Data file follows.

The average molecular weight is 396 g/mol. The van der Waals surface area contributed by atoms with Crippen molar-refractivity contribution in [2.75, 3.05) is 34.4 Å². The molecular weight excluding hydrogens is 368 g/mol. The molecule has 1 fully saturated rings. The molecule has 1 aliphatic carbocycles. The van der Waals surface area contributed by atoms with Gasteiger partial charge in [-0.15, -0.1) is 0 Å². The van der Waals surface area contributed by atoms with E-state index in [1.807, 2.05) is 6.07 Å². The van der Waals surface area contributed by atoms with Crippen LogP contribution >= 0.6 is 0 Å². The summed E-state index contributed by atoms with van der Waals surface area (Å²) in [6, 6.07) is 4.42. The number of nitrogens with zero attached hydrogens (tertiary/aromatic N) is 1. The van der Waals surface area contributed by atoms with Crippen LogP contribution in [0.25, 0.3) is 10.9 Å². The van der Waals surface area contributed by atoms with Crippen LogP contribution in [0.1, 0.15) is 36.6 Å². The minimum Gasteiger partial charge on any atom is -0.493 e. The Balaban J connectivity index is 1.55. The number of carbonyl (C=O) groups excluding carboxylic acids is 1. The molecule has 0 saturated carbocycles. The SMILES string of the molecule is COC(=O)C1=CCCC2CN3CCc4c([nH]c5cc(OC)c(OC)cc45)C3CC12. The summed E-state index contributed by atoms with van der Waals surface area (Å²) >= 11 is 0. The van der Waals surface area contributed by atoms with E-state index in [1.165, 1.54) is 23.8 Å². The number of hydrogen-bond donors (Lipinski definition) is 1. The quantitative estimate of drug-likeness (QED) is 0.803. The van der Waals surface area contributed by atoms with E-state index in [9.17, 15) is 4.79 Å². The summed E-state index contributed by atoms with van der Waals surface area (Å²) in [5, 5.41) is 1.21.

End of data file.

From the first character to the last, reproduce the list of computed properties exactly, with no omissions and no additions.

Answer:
The average molecular weight is 396 g/mol. The van der Waals surface area contributed by atoms with Crippen molar-refractivity contribution in [2.75, 3.05) is 34.4 Å². The molecular weight excluding hydrogens is 368 g/mol. The molecule has 1 fully saturated rings. The molecule has 1 aliphatic carbocycles. The van der Waals surface area contributed by atoms with Gasteiger partial charge in [-0.15, -0.1) is 0 Å². The van der Waals surface area contributed by atoms with E-state index in [1.807, 2.05) is 6.07 Å². The van der Waals surface area contributed by atoms with Crippen LogP contribution >= 0.6 is 0 Å². The summed E-state index contributed by atoms with van der Waals surface area (Å²) in [6, 6.07) is 4.42. The number of nitrogens with zero attached hydrogens (tertiary/aromatic N) is 1. The van der Waals surface area contributed by atoms with Crippen LogP contribution in [0.25, 0.3) is 10.9 Å². The van der Waals surface area contributed by atoms with Crippen LogP contribution in [0.1, 0.15) is 36.6 Å². The minimum Gasteiger partial charge on any atom is -0.493 e. The Balaban J connectivity index is 1.55. The number of carbonyl (C=O) groups excluding carboxylic acids is 1. The molecule has 0 saturated carbocycles. The SMILES string of the molecule is COC(=O)C1=CCCC2CN3CCc4c([nH]c5cc(OC)c(OC)cc45)C3CC12. The summed E-state index contributed by atoms with van der Waals surface area (Å²) >= 11 is 0. The van der Waals surface area contributed by atoms with E-state index in [1.165, 1.54) is 23.8 Å². The number of hydrogen-bond donors (Lipinski definition) is 1. The quantitative estimate of drug-likeness (QED) is 0.803. The van der Waals surface area contributed by atoms with E-state index in [9.17, 15) is 4.79 Å². The summed E-state index contributed by atoms with van der Waals surface area (Å²) in [5, 5.41) is 1.21.